This tool attempts to open a write handle to every registry key in a given hive and reports any successful result. If the key value contains a file, it will attempt to open a write handle to the file and reports any successful result. Also it is probably a bit loud depending on the environment as it will result in a lot of access denials; that said, the tool may not be opsec safe.
I have uploaded a new tool, it is not incredibly robust or feature-rich but I have found at least one vulnerability successfully and therefore deem it useful.
The source code has been pushed to my github here along with a compiled binary under releases.
Overall, it tries to be a straight-forward tool: it attempts to open every single registry key under the specified registry hive and reports on the result of the attempt if it is in fact writeable.
The program will then review all values to see if they contain file extensions within them, if so, it checks if they are in fact a file, and proceeds to try and open those with writeable permissions as well (this can be disabled with the
-df flag, more on flags below).
The idea behind this tool is to find writeable locations in registry or associated registry values that you can abuse primarily for privilege escalation; I will go into more info on what you can do with these permissions shortly.
This is a quicker and less sophisticated method than using a more detailed tool like AccessEnum, which will happily dump a wall of information in front of you if that is what you are trying to see.
However, if you are like me, you are just trying to achieve a quick and dirty privilege escalation on a time-boxed assessment and the last thing you want to do is shuffle through a massive haystack for a needle that may not exist.
It was written in C# since I feel that has fairly decent flexibility in how many ways it can be run, reflectively, executable, easily ported to powershell. You can also compile it with something like ExportDLL and use one of many methods by which to load DLLs.
Reg1c1de can be run without any arguments which will cause it to scan everything under HKLM\Software, providing information about writeable registry keys and filepaths that are discovered.
Writes results to a csv file in a better format to parse through
Specifies the root hive from which to begin scanning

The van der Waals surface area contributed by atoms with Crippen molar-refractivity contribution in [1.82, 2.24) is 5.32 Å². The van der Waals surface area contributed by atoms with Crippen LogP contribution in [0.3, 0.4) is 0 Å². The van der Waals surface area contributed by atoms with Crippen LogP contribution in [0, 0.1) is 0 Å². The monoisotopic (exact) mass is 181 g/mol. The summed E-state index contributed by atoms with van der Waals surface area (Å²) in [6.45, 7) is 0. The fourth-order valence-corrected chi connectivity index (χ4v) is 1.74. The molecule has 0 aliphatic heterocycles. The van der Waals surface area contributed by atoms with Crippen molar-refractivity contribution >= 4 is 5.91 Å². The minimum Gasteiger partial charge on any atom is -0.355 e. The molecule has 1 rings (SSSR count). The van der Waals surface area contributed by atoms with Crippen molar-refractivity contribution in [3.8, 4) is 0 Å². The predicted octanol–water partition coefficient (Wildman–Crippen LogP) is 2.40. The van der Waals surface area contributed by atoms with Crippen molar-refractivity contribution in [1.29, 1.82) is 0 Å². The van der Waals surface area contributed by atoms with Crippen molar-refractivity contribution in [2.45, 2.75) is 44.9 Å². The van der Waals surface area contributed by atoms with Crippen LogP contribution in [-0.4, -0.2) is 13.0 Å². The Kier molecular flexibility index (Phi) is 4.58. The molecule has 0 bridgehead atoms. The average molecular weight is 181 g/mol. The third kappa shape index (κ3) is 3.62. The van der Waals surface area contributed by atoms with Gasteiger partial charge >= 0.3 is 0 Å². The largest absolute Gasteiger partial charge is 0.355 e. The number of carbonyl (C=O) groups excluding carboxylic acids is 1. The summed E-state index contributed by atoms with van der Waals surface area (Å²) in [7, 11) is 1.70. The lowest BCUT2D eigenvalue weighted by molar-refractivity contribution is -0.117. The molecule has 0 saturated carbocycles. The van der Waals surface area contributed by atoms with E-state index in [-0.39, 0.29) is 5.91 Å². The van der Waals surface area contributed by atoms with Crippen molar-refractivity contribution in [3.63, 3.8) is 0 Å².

Specifies the first subkey from the hive to scan, using it as a root.
This flag will scan the entire root hive that you have specified instead of one of it’s subkeys. if this is selected the
-k arg is ignored.
The output below shows discovered keys as well as files.
Part of one of Jake Williams's talk on privilege escalation that goes over this sort of attack is here(with timestamp). The registry holds a lot of configuration information for the programs that put them there; things such as “when was this program last run” and “what path do I go to for that dll or binary”. In short, the registry is a massive hierarchical tree of configuration information and if you can modify some key values or any files that those values are referencing, you may be able to steal the box.
Lastly, permissions. The registry has permissions just like basically everything else in Windows, and just like every other permission in Windows, sometimes these are not configured properly. When you find something interesting that you can write or modify, it may get you a privesc, or a vector by which to establish persistence.
One example of this would be a registry key with a value named something like: “ExecutablePath” with the value: “C:\temp\update_workstation.exe”, if you can change this path to something you have access to or even overwrite c:\temp\update_workstation.exe, and the program referencing that path runs as a higher privilege, you may have something. For a more in-depth look into how these things can be abused or general windows privesc, chcek out the video linked in the first sentence of this section
Hopefully this is useful,